Tuesday, 29 March 2011

Selling wine is really selling pleasure.

Prospects buying wine need help
By Tom Thorne
If we first ask the question “What are prospects really buying
in a wine shop?” we may be surprised by the answers we
come up with and what the prospects tell the sales people.
Some answers to the question might be: pleasure, enjoyment,
or perhaps prestige or the building of confidence and social
savvy and food matching. Buying for someone else’s taste
which is always a difficult sale. 
You may come up with your own ideas for what prospects are 
actually buying when they purchase wine. It’s certainly a product 
with many product intangibles and it always requires sales people 
to sensitively engage prospects to convert them into loyal returning
customers. Wine buyers always want information without the
embarrassment of displaying their lack of knowledge.
Levels of buyer involvement
A more marketing type of analysis of what prospects do during
a wine purchase can be useful. First there is the level of
involvement in the purchase. Under high involvement a
prospect could go through a very complex procedure sifting
the differences between brands and types of wines available
and how the product array interfaces their own biases.
If there are a few choices then it is a much simpler process as
it may be in a boutique winery. The anxiety that they may
have selected less than they hoped for always exists. This is
one of the issues of prospects and new customers not
knowledgeable about Ontario high end wine products versus
competing wines from around the world can experience.
Prospects and even those considered a customer entering a
store with a wide and deep selection may face a lot of choices 
and therefore will do lot of sifting to reach a choice. They may 
also be mesmerized by the selection and find their learning 
curve frustrating. That’s why they need sales help.
Low involvement buying is when customers seek a simple
answer to their need for a wine. They will naturally be
attracted to a low involvement solution probably taking them
to what is on sale or asking “what’s popular”. Low
involvement is also often about saving face over a lack of
wine knowledge. It creates habitual buying of known entities
and a cessation of any learning and excitement about the
pleasures of wine. Using this analysis of two main customer
segments may take any retail customer service program a
step further. It becomes obvious that all needs and wants are
not the same.

Adding marketing to sales techniques
 Adding marketing elements to retail selling can go a long way
to sensitize staff to how purchase decisions are really made
and how their questioning is perceived by prospects at their
level of involvement in the purchase.
The five steps to a purchase  Buyer decisions are made in a five 
step process. The first four steps of this process can take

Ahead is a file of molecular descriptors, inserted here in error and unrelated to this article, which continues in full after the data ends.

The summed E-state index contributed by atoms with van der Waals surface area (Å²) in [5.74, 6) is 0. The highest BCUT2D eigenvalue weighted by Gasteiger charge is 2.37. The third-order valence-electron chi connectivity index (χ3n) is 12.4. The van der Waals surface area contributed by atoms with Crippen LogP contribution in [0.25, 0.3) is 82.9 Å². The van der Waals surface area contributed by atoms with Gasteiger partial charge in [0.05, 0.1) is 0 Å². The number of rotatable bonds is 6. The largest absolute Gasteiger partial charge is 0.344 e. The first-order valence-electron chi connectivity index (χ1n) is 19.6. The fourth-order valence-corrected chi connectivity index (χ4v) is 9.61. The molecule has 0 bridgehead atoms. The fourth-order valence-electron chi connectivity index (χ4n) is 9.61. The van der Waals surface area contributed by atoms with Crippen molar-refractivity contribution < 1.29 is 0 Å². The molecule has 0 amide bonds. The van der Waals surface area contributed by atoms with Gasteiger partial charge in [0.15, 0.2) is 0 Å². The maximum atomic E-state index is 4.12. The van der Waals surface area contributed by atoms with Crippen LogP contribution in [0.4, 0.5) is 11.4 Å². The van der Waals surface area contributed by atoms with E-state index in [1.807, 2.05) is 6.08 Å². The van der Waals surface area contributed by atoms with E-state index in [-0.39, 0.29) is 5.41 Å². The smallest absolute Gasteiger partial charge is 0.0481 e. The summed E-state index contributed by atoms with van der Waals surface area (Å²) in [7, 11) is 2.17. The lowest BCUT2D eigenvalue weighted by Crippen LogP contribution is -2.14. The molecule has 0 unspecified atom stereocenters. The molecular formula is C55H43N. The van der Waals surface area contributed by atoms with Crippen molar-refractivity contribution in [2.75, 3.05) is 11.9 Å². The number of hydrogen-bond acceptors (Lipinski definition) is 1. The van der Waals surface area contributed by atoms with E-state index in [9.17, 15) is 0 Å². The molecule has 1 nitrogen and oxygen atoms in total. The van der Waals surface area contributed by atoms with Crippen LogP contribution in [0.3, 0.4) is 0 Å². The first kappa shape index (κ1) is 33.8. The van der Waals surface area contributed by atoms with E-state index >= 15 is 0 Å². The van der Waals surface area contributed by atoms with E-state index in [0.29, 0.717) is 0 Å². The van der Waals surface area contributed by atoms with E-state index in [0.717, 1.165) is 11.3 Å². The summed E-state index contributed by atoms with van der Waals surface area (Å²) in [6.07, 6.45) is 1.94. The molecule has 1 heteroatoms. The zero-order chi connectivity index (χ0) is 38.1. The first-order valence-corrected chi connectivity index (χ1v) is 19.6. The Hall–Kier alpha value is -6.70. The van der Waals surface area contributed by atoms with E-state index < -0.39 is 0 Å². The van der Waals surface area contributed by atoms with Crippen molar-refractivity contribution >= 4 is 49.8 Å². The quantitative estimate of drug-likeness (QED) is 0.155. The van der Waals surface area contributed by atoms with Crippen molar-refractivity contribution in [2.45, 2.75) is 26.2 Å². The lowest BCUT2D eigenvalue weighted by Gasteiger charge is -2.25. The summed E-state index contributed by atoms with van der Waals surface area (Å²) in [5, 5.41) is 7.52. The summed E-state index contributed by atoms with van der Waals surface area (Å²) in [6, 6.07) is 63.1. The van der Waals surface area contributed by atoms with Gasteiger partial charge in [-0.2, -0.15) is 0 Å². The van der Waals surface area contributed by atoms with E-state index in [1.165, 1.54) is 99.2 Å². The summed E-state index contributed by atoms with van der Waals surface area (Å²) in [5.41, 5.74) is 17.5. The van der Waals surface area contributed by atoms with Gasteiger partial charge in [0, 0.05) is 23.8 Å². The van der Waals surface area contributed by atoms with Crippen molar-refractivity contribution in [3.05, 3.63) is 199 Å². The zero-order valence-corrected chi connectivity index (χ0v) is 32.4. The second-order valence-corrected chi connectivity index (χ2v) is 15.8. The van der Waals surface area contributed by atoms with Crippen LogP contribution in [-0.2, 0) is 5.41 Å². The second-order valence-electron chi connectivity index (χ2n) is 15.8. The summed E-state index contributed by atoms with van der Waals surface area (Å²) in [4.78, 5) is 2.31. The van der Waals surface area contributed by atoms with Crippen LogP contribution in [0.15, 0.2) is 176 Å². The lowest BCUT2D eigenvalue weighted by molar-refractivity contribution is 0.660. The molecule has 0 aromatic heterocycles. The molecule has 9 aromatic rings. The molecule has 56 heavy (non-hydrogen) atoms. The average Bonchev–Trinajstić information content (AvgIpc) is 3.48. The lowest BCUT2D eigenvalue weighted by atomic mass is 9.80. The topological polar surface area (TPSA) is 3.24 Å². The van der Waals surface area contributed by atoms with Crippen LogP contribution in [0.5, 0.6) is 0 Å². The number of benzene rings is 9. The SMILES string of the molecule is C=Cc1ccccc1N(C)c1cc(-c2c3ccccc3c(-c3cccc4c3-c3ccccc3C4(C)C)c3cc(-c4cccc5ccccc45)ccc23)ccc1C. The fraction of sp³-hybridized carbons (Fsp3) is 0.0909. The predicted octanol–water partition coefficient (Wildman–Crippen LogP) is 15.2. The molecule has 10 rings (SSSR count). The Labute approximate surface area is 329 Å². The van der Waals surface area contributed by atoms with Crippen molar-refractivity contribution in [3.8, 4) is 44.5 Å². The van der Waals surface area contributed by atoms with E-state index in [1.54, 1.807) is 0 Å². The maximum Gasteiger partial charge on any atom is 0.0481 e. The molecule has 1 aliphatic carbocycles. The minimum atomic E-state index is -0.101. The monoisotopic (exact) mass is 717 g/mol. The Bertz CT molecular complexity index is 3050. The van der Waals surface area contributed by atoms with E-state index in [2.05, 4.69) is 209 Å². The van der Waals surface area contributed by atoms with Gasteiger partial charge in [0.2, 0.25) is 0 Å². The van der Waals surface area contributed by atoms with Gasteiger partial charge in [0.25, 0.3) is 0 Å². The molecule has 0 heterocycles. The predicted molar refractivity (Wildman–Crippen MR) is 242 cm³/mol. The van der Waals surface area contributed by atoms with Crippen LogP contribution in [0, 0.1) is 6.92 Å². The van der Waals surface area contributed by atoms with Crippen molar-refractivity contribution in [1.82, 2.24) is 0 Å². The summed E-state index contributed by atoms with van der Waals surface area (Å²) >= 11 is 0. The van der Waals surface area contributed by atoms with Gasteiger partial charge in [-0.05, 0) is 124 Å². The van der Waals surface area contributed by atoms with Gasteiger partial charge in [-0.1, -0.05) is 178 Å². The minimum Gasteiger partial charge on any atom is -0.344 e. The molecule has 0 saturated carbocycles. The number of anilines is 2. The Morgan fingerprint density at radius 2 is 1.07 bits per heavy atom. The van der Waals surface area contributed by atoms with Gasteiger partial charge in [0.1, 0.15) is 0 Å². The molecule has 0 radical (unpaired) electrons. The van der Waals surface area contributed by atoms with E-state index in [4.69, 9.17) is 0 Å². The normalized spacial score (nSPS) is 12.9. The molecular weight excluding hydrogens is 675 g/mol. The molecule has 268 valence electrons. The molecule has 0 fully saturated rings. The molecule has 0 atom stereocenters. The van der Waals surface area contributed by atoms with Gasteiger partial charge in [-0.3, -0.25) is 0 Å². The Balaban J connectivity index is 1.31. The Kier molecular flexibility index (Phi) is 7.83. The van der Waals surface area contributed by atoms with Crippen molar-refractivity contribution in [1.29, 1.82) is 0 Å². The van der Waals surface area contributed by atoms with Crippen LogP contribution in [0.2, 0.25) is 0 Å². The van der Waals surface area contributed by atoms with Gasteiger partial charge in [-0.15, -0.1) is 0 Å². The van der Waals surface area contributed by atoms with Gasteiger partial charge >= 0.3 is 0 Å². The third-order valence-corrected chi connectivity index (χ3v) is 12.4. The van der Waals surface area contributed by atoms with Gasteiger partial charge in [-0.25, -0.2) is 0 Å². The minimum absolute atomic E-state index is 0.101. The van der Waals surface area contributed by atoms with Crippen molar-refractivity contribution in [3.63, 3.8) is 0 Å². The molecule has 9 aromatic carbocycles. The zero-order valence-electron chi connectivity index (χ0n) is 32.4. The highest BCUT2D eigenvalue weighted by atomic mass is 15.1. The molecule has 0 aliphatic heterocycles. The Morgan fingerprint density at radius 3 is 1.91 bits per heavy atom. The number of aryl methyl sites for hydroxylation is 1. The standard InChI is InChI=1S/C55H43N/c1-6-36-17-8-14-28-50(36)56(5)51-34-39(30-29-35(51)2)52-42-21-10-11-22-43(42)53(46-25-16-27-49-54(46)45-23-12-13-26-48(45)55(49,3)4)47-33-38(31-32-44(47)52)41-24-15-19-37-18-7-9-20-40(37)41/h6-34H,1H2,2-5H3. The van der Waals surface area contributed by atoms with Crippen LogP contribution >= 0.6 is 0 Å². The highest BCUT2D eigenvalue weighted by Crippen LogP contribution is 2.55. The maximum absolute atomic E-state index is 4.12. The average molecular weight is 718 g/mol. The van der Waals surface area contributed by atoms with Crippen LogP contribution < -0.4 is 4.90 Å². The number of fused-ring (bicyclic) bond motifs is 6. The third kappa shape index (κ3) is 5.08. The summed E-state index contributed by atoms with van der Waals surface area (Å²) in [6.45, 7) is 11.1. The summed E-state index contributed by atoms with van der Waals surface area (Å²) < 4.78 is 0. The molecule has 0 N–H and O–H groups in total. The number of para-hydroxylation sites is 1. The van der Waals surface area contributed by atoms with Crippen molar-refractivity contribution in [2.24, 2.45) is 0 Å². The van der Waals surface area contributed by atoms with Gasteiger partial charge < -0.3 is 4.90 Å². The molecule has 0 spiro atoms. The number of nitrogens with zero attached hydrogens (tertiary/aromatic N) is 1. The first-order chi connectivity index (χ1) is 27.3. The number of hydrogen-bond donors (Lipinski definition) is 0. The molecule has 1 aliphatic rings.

15 minutes or becompleted in 10 seconds depending on the prospect’s
involvement level and the importance of their decision or price
point-value considerations. The prospect’s purchase steps
after they have been greeted and welcomed to the store are:

Need Recognition: Can this store and its products fill the
prospect’s needs? This is the one reason why they want to
browse. They want some space and time to size up what is
there. They also are surveying your price points.

Information Search: Even while they are being questioned
by a sales person they take down bottles and read the
information on the label and compare potential choices.

Evaluation of Alternatives: Observe while prospects
consider choices. Is it this wine? Yes? No? Then they put it
back and consider another. Often they look at something else
and then go back to the first choice. At all of these prospect
stages a well designed sales training and wine knowledge
program will help sales people to genuinely help a prospect
make choices.

The Purchase Decision: At this moment the sensitive sales
person to this process can sense the cue to close and move
the prospect to the cash. They will be looking for confirmation
of their choice of wine. If their wants and needs have been
probed then this is a simple process to reinforce the choice.

Post-purchase Behavior: This last point is why it is
important to ask customers back and if you see them again
ask how they enjoyed the wine they bought the last time.
Done well and consistently this stage can create loyal
returning customers. Was their choice reinforced when they
pulled out the cork and poured out a glass?
How do sales staff help The Buyer Decision Process? First
they must realize that this process always goes on when
anything is being purchased and if they are truly listening the
cues for each step always emerge. That takes us to listening skills. 
Anyone who sells wine must learn to listen carefully for cues 
about when to interface the sales process (Greet, Qualify, Match 
and Close) on the prospect’s buying process. 
When all this is done well the outcome is always satisfaction. 
Good service is memorable to the prospect and always builds
the reputation of the winery or wine retailer. It also goes a long 
way to make and keep them as a customer while enhancing 
their wine knowledge and appreciation.
© Copyright 2011, Tom Thorne, All Rights Reserved   
The author sold wine for nine years and these observations are a result 
of that experience.

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